Diamond drilling is a quiet, non-percussive way of forming holes and openings. The result is free from bursting or spoiling and requires little or no reinstatement work. Water and dust control attachments can be used where clean environment is being worked in.
There are two main types of diamond drilling used: wet drilling and dry drilling – both techniques providing precise holes through all types of base materials such as mass concrete, reinforced concrete, brick masonry, and block work.
Different attachments range from trailer mounted rigs, hand-held drill motors, twin column assemblies, and automated rigs, all of which are used and specified to suit all drilling environments.Having the right drill rig and set-up can be the difference between a successful and non–successful operation being carried out.
Dust Controlled Chasing
Chasing is often associated with Mechanical & Electrical trades where chases for conduits and pipework are required in a wall, floor, or ceiling of masonry or concrete structures.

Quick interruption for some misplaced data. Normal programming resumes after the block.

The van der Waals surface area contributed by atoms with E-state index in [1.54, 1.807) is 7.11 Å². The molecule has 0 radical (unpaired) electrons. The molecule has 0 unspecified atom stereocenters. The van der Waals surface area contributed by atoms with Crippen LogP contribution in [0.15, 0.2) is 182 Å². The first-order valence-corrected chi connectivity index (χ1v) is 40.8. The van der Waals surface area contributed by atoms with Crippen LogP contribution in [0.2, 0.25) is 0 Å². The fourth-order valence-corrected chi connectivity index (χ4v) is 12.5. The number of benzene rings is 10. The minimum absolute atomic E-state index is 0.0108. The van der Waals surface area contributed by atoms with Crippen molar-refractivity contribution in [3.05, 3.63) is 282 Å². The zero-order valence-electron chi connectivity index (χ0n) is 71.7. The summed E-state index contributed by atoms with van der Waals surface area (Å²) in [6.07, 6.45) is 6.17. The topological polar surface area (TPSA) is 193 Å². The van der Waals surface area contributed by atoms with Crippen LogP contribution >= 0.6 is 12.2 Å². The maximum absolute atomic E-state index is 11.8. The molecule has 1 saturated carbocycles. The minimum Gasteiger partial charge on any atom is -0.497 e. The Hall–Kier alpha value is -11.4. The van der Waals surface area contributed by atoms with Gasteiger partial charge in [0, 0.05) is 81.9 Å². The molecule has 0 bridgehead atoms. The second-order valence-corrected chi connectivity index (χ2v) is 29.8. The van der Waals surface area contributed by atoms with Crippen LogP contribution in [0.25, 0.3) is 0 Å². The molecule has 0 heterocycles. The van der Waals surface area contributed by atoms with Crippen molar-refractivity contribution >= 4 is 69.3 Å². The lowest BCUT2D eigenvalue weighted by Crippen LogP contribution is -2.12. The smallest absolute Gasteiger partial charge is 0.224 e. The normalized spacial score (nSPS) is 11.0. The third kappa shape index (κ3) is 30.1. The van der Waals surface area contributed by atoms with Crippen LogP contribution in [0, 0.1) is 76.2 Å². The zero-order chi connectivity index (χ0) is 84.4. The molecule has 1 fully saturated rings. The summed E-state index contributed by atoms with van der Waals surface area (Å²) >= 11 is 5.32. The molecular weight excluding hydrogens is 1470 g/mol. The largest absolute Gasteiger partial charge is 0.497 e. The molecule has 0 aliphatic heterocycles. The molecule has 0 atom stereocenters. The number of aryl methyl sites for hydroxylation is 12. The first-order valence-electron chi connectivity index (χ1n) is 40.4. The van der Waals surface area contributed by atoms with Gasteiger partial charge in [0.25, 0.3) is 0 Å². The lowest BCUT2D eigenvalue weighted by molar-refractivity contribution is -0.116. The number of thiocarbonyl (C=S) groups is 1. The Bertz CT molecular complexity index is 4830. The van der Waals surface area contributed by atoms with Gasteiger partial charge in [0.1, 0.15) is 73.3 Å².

We carry out chasing using hand held equipment with a blade attached. Two slots are cut at a predetermined depth and then the centre of the channel is removed using a lightweight hand held breaker.
By attaching vacuum equipment, dust is controlled and contained before it reaches sensitive areas or other trade people working adjacently.
Floor chasing is often done using electric or petrol driven floor saws that are more compatible with this type of application. The extra power that the saws generate makes the cutting of larger volumes of work easier, especially when dealing with hard material like concrete. Once cut, the material in-between can be removed using percussive or less disruptive methods.
Percussion and Rock Drilling
Percussion and rock drilling use rotary percussion or compressed air drills for forming holes. This equipment can be hand held or a frame-mounted machine is commonly used when drilling non-reinforced concrete or brickwork.
Unlike diamond drilling, percussion and rock drilling is a hammer action technique which vibrates the material loose with its tungsten carbide tips, clearing the hole as it proceeds. It is commonly used for dowel bar insertion and resin anchors due to the rough sidewalls that are left once drilled.
Structural engineers prefer this method of drilling as epoxy resins adhere / grip more thoroughly to textured / roughened surfaces.
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